MISRA members range from AB Automotive to Visteon and includes Ford, Lotus, and others. Among other activities, MISRA produced a set of rules for programming in C. The standard is gaining traction in the automotive industry and others. It's available as a PDF from www.misra-c2.com for £10, or as a hardcopy in that annoying and difficult-for-Americans-to-file A4 format from the same site for £25.

For those who have the 1998 version, things have changed. As of 2004, it was substantially updated and improved.

MISRA-C (2004) has 121 mandatory and 20 advisory rules. I guarantee you won't agree with all of them but most are pretty reasonable and worth following. All derive from the following five principles:

  • C is incompletely specified. How does process(j++, j); behave? And exactly what is the size of an int? How astounding that such a basic component of any program is undefined!
  • Developers make mistakes, and the language does little to point out many of the even obvious screwups. It's so easy to mix up “= ” and “== .”
  • Programmers don't always have a deep knowledge of the language and so make incorrect assumptions.

  • Compilers have bugs, or purposely deviate from the ANSI standard. Most 8051 compilers, for instance, have run-time packages that take and return single precision results for trig functions instead of the prescribed doubles.
  • C offers little intrinsic support for detecting run-time errors.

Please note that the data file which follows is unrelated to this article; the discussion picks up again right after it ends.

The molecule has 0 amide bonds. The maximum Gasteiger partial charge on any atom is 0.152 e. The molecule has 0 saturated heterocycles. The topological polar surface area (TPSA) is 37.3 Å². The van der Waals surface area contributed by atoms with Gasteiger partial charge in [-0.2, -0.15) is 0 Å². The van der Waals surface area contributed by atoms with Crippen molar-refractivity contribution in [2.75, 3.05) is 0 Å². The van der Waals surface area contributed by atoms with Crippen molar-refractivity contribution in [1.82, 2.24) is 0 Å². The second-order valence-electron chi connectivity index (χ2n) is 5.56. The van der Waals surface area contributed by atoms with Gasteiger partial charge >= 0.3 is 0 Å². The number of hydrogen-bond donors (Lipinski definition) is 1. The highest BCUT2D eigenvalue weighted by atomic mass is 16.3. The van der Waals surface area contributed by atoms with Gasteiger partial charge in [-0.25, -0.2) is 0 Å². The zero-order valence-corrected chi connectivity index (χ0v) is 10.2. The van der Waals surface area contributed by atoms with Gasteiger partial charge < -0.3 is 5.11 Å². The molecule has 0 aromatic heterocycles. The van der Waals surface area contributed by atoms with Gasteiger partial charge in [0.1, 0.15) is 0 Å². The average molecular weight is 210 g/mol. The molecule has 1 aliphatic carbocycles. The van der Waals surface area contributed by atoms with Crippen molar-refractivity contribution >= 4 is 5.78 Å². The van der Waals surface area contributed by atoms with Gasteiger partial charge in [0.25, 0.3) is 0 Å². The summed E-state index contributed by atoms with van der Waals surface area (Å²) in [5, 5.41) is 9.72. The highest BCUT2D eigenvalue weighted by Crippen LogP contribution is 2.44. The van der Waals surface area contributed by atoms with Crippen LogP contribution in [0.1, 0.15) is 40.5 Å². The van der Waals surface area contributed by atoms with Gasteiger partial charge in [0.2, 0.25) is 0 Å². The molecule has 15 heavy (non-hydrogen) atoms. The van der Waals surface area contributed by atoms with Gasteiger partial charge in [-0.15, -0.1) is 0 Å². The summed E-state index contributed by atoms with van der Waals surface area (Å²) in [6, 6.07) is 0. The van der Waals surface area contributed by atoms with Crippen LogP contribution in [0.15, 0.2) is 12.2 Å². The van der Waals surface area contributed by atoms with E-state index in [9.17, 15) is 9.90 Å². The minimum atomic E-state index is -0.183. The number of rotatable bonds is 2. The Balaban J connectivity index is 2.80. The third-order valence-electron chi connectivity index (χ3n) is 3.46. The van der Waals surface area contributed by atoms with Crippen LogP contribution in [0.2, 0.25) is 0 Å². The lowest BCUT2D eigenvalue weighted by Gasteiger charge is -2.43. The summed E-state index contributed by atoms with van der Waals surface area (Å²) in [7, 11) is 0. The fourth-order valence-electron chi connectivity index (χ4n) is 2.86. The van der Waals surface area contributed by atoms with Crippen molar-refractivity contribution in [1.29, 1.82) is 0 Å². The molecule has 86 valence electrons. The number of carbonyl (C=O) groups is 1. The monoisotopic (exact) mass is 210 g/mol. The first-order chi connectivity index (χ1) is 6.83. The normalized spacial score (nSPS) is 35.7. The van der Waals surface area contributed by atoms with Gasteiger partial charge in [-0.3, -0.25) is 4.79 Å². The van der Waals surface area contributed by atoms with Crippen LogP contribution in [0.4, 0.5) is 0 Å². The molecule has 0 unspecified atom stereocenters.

The MISRA-C standard doesn't address stylistic issues, like indentations and brace placement. Only the bravest dare propose that his or her brace placement rules were intelligently designed. As the saying goes, put two programmers in a room and expect three very strong opinions.

Some of the rules are just common sense. For instance:

  • Rule 1.2: No reliance shall be placed on undefined or unspecified behavior.
  • Rule 9.1: All automatic variables shall have been assigned a value before being used.
  • Rule 14.1: There shall be no unreachable code.

Other guidelines aren't particularly controversial. For instance:

  • Rule 6.3: typedefs that indicate size and signedness should be used in place of the basic types.

Int , long , float , double , their names are legion, the meanings vague. It's much better to use int16_t , for instance, instead of int; and int32_t instead of, well, int or long . Oddly, this rule is advisory only. In my opinion it's an absolute requirement.

  • Rule 16.10: If a function returns error information, then that error information shall be tested.

Duh, right? Yet how often do we see an “if ” testing malloc() 's return value?

  • Rule: 7.1: Octal constants (other than zero) and octal escape sequences shall not be used.

The Univac 1108's 36-bit word was a perfect match to octal, but hex is a much better representation for 8-, 16-, and 32-bit computers. Octal should have died long ago.

You may have problems with some of the rules, though. Consider:

  • Rule 2.2: Source code shall only use /* … */ style comments.

The rationale is that MISRA-C is based on C90, which doesn't permit the nice double slash comments we've swiped from C++.

  • Rule 16.2: Functions shall not call themselves, either directly or indirectly.

Recursion makes my head hurt. It sure is useful for some limited applications, though. The standard does provide a mechanism for breaking rules in exceptional circumstances.

Some will start plenty of debate:

  • Rule 4.2: Trigraphs shall not be used.

Though I'm totally with the MISRA folks on this one, more than a few folks won't give up their trigraphs till pried from their cold, dead hands.

  • Rule 5.2: Identifiers in an inner scope shall not use the same name as an identifier in an outer scope, and therefore hide that identifier.

Another reasonable rule that far too much code violates. The last thing we need are English-language-like homonyms obfuscating variable and function names.